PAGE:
Those contracts – like most others for wind and solar farms – were signed with the realisation that the LGC market price was heading to zero, or negligible, value in the 2020s.

But the key is that the prices for both the electricity and the LGCs have been struck below the prevailing cost of electricity, sometimes as low as $55/MWh.

This has also been the case for the ACT’s goal of sourcing the equivalent of 100 per cent renewables for its electricity by 2020. That program requires the LGCs to be surrendered at no cost to ensure the ACT’s efforts are additional to any national target.

So far, the ACT has done well out of its contracts because the first two wind farms have actually been returning money to ACT consumers, rather than requiring a top up over the market price.

It is important to note that the price of LGCs actually have little to do with the actual cost of the solar farms or wind farms, but are merely a financial instrument that provides an incentive for retailers to meet their obligations.

So, why are the LGC’s at such a high price of $80/MWh when that level of subsidy is not needed, and renewable energy projects can be developed and operate at an all up price of $55-$70/MWh?

Simply, it’s yet another example of where the incumbent utilities, in this case the retailers, are playing the market. Not illegally, but simply because the rules allow them to do so.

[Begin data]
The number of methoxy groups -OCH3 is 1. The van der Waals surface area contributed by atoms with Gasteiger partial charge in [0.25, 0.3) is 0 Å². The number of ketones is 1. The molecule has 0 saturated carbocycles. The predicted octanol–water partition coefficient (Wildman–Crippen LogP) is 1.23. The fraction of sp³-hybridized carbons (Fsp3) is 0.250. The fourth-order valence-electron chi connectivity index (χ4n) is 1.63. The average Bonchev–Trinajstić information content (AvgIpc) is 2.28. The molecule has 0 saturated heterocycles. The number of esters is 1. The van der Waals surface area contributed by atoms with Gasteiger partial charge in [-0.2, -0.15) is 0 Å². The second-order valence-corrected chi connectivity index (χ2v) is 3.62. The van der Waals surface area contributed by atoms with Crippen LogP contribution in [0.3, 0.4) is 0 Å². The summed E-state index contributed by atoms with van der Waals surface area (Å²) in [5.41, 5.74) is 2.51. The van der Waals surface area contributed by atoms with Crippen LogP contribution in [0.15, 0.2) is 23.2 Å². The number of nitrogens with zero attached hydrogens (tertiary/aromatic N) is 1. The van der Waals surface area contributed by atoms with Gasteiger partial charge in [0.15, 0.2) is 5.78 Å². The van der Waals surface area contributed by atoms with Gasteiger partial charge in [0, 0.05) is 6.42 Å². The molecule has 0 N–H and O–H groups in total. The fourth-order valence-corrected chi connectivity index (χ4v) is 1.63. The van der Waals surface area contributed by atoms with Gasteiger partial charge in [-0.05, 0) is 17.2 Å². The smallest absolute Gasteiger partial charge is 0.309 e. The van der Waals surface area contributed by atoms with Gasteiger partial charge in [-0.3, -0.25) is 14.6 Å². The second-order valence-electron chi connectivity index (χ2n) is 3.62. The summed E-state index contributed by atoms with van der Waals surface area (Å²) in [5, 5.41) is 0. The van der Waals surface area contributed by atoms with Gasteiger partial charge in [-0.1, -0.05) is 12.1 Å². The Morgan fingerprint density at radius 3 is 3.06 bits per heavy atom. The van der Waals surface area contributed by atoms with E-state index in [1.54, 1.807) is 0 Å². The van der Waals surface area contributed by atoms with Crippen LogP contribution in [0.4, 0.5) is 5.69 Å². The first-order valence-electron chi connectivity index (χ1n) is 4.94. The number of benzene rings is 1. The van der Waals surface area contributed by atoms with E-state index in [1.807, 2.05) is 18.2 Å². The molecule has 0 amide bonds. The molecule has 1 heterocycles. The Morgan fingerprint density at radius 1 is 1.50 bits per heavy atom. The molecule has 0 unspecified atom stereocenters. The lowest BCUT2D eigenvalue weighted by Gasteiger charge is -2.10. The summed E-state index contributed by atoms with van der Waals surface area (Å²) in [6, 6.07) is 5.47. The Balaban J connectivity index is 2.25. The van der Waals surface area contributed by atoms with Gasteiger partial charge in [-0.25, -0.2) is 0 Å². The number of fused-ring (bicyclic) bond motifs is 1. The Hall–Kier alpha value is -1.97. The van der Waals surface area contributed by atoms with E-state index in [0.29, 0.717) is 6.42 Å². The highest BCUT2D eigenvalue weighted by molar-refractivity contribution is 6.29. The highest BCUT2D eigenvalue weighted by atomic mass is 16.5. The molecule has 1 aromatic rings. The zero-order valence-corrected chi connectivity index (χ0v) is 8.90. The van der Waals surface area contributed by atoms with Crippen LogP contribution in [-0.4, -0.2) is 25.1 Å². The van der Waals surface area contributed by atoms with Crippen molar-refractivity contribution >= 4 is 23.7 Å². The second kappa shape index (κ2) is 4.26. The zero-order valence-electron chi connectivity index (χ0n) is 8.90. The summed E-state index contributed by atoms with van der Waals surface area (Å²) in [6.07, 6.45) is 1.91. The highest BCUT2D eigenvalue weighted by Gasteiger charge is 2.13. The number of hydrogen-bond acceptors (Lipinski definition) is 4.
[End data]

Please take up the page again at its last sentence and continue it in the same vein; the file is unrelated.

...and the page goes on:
The price is high because not enough renewable energy generation has been built to meet the progressively higher annual targets, creating a shortage of LGCs.

This occurred because of the three-year investment strike that was caused by the Abbott government’s attempts – supported by many energy incumbents – to try to scrap, and then reduce the RET, from 41,000GWh to 33,000GWh.

That investment delay meant there was a shortfall in LGCs, so prices hit the market cap – it had nothing to do with the cost of building wind and solar farms.

Because of this, some retailers are still taking advantage of the rules. ERM power, for instance, in 2016 chose to pay the “shortfall charge” for not meeting its required number of LGCs.

It was a quite deliberate move. ERM has a three-year grace period to make up that shortfall, so while it paid a $150 million fee, that fee is fully refundable, and ERM will make a handsome profit – already estimated at $45 million – by buying the LGCs when the price falls.